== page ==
Louis de Bernières’s book Captain Corelli’s Mandolin sold well in the day and prompted a movie with Nicholas Cage and Penelope Cruz, which I haven’t seen. Set on the Greek island of Cephalonia, the over-tragic love story deals with its wartime occupation by German and Italian forces, and the subsequent Greek civil war.
Although the plot is over-wrought and the characters over-drawn, the book has a hidden gem worth mentioning. Chapter 35 “A Pamphlet Distributed on the Island, Entitled with the Fascist Slogan ‘Believe, Fight, and Obey’” is a funny, sarcastic and hyperbolic take on Mussolini’s life and rise to power in Italy, in seven pages.
“Italians! Let us celebrate together the life and achievements of Benita Amilcare Mussolini, Who from unpromising beginnings has led us to perdition.
In His infancy He was thought to be dumb, but later proved to be incorrigibly garrulous and more full of wind than all the cows that browse the pastures of the Alps. As a boy He blinded captive birds with pins, plucked the feathers of chickens, was deemed uncontrollable, and pinched little girls in school in order to make them cry. He led gangs, started fights, sought quarrels without provocation, and refused to pay up on the bets that He lost. At the age of ten he stabbed a boy at supper, and then stabbed someone else shortly after….”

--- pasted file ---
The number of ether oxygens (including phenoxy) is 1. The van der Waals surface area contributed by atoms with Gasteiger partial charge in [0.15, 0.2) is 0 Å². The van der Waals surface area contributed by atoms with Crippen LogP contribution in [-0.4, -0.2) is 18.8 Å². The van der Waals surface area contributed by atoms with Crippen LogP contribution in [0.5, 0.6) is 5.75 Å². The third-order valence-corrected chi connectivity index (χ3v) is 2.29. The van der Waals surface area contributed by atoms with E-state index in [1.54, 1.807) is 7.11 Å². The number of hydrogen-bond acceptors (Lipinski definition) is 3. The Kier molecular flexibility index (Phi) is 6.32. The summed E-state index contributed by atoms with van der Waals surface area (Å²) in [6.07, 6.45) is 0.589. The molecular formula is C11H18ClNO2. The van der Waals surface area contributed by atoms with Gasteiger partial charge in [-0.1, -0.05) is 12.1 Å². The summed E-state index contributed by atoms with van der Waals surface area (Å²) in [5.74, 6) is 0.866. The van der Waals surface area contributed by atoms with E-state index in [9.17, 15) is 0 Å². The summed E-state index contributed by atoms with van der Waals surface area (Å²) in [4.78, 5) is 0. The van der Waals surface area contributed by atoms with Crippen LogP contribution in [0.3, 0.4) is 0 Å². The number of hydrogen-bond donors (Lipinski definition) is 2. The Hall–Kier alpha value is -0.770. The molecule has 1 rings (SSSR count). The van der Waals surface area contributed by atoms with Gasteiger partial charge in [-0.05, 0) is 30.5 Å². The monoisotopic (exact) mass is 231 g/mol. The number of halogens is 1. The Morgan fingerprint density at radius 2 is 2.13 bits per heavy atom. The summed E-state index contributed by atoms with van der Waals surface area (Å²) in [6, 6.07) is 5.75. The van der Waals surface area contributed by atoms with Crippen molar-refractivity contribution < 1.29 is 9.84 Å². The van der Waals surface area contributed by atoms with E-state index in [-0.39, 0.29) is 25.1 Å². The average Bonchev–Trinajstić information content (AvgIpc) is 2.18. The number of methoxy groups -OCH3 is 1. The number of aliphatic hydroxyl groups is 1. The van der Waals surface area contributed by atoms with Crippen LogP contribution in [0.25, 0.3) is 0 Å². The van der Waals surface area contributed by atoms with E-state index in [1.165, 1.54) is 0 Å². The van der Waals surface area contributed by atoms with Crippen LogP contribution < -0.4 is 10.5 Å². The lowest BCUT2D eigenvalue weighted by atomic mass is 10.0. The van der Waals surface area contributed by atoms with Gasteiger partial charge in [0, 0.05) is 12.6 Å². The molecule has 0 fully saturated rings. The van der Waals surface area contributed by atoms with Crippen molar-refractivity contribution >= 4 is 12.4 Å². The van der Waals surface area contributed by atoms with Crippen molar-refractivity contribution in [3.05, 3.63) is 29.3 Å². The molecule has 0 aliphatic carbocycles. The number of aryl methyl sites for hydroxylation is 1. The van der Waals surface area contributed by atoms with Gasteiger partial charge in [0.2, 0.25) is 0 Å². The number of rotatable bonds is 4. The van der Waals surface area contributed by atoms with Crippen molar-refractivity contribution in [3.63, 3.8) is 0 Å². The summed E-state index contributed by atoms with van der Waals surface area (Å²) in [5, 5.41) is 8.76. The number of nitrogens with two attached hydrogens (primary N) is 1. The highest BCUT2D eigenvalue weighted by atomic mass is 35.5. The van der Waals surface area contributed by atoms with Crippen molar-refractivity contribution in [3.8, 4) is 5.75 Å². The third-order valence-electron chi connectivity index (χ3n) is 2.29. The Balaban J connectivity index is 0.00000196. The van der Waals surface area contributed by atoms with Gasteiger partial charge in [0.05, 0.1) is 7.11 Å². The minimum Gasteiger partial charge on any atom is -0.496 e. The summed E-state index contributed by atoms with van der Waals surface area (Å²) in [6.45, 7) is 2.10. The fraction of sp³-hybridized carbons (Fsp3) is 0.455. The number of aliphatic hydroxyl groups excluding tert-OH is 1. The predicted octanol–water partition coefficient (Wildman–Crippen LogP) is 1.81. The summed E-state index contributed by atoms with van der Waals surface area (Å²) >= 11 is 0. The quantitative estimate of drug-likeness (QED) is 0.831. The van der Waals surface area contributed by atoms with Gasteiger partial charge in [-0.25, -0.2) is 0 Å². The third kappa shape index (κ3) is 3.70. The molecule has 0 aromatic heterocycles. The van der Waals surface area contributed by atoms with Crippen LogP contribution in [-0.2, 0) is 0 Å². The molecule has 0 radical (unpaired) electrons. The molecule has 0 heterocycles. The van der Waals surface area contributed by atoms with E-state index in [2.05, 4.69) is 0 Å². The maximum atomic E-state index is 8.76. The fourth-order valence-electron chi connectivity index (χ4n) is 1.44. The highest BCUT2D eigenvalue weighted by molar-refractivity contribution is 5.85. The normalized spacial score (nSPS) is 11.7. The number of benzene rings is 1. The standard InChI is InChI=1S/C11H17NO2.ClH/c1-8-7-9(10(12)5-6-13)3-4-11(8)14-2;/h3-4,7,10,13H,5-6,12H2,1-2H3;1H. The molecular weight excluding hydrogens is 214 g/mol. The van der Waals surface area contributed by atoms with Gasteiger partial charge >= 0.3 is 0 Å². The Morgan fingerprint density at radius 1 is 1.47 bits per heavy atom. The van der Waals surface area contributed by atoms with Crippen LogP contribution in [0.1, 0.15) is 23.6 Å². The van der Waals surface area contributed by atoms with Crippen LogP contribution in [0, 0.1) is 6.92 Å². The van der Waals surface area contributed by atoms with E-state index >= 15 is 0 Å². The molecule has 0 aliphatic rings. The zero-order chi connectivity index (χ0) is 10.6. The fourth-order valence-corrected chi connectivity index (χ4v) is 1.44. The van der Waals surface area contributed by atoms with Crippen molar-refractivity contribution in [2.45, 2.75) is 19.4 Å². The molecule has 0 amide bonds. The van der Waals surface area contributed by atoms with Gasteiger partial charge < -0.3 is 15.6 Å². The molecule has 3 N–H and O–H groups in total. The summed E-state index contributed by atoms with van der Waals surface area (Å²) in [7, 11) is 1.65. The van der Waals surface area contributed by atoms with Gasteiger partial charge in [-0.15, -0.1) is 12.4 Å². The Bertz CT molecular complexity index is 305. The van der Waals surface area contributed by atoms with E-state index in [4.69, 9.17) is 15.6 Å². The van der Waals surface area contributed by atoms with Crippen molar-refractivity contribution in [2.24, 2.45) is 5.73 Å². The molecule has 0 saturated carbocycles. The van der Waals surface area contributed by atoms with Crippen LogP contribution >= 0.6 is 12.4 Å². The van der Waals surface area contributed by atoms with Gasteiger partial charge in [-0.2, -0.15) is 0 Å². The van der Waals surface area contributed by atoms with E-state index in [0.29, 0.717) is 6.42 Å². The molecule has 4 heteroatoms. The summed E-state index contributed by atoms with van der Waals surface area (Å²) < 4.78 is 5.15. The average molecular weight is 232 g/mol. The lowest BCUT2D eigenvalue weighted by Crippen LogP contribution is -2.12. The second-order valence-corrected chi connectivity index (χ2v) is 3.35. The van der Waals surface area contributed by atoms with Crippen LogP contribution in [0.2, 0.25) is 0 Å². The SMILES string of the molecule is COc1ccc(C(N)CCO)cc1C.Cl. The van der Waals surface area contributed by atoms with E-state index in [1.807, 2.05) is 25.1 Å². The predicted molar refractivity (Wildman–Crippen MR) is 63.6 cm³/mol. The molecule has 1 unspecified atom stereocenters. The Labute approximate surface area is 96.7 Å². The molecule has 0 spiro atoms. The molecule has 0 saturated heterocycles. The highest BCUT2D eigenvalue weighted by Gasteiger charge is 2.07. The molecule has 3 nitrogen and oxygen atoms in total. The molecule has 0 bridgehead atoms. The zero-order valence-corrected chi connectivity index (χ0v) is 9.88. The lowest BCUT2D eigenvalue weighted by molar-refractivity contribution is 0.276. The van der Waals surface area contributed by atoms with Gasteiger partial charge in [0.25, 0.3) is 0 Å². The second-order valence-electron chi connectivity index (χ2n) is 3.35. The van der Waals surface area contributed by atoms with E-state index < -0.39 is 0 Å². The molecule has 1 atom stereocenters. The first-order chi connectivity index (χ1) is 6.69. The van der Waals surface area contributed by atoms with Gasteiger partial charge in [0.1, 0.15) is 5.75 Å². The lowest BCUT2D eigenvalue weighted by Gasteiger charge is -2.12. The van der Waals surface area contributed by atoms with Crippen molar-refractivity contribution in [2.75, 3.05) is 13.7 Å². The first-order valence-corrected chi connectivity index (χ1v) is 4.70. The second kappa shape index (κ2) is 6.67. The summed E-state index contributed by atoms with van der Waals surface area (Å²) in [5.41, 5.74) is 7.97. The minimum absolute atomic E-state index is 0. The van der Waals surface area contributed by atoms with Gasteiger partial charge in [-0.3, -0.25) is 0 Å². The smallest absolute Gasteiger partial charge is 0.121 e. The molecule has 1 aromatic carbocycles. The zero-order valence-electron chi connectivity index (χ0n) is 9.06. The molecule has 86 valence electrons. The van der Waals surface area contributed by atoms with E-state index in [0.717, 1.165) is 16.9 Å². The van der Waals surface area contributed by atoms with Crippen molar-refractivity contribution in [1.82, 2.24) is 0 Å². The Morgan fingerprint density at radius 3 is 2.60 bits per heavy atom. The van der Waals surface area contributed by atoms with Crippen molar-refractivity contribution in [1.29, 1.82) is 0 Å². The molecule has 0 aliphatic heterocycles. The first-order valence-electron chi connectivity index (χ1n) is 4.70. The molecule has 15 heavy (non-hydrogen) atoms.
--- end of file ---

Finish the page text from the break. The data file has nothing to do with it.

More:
That covers just the formative years, followed by ever-increasing levels of violence, political manipulation and eye-popping transgressions. I’m not familiar with the history of the Mussolini years, but I presume the author hasn’t invented something so fantastically obscene?